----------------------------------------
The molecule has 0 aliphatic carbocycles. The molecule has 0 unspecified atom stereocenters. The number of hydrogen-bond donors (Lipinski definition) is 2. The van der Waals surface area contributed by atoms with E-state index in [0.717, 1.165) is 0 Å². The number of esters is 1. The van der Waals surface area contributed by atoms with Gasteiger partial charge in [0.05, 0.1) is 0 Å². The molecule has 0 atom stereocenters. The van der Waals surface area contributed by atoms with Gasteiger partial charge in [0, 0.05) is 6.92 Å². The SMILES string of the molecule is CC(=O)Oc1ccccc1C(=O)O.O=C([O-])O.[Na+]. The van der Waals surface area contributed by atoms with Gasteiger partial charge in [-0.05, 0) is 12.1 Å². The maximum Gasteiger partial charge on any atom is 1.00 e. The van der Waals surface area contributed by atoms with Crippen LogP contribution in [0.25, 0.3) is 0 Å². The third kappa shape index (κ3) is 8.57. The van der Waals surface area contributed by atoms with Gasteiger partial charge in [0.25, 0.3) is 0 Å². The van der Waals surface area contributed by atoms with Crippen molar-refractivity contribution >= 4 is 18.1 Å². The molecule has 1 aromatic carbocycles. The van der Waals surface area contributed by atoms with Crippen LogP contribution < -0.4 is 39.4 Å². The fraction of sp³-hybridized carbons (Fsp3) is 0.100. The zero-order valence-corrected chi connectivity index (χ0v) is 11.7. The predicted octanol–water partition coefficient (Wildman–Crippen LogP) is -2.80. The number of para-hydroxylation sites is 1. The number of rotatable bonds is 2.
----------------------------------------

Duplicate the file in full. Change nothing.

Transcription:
The molecule has 0 aliphatic carbocycles. The molecule has 0 unspecified atom stereocenters. The number of hydrogen-bond donors (Lipinski definition) is 2. The van der Waals surface area contributed by atoms with E-state index in [0.717, 1.165) is 0 Å². The number of esters is 1. The van der Waals surface area contributed by atoms with Gasteiger partial charge in [0.05, 0.1) is 0 Å². The molecule has 0 atom stereocenters. The van der Waals surface area contributed by atoms with Gasteiger partial charge in [0, 0.05) is 6.92 Å². The SMILES string of the molecule is CC(=O)Oc1ccccc1C(=O)O.O=C([O-])O.[Na+]. The van der Waals surface area contributed by atoms with Gasteiger partial charge in [-0.05, 0) is 12.1 Å². The maximum Gasteiger partial charge on any atom is 1.00 e. The van der Waals surface area contributed by atoms with Crippen LogP contribution in [0.25, 0.3) is 0 Å². The third kappa shape index (κ3) is 8.57. The van der Waals surface area contributed by atoms with Gasteiger partial charge in [0.25, 0.3) is 0 Å². The van der Waals surface area contributed by atoms with Crippen molar-refractivity contribution >= 4 is 18.1 Å². The molecule has 1 aromatic carbocycles. The van der Waals surface area contributed by atoms with Crippen LogP contribution < -0.4 is 39.4 Å². The fraction of sp³-hybridized carbons (Fsp3) is 0.100. The zero-order valence-corrected chi connectivity index (χ0v) is 11.7. The predicted octanol–water partition coefficient (Wildman–Crippen LogP) is -2.80. The number of para-hydroxylation sites is 1. The number of rotatable bonds is 2.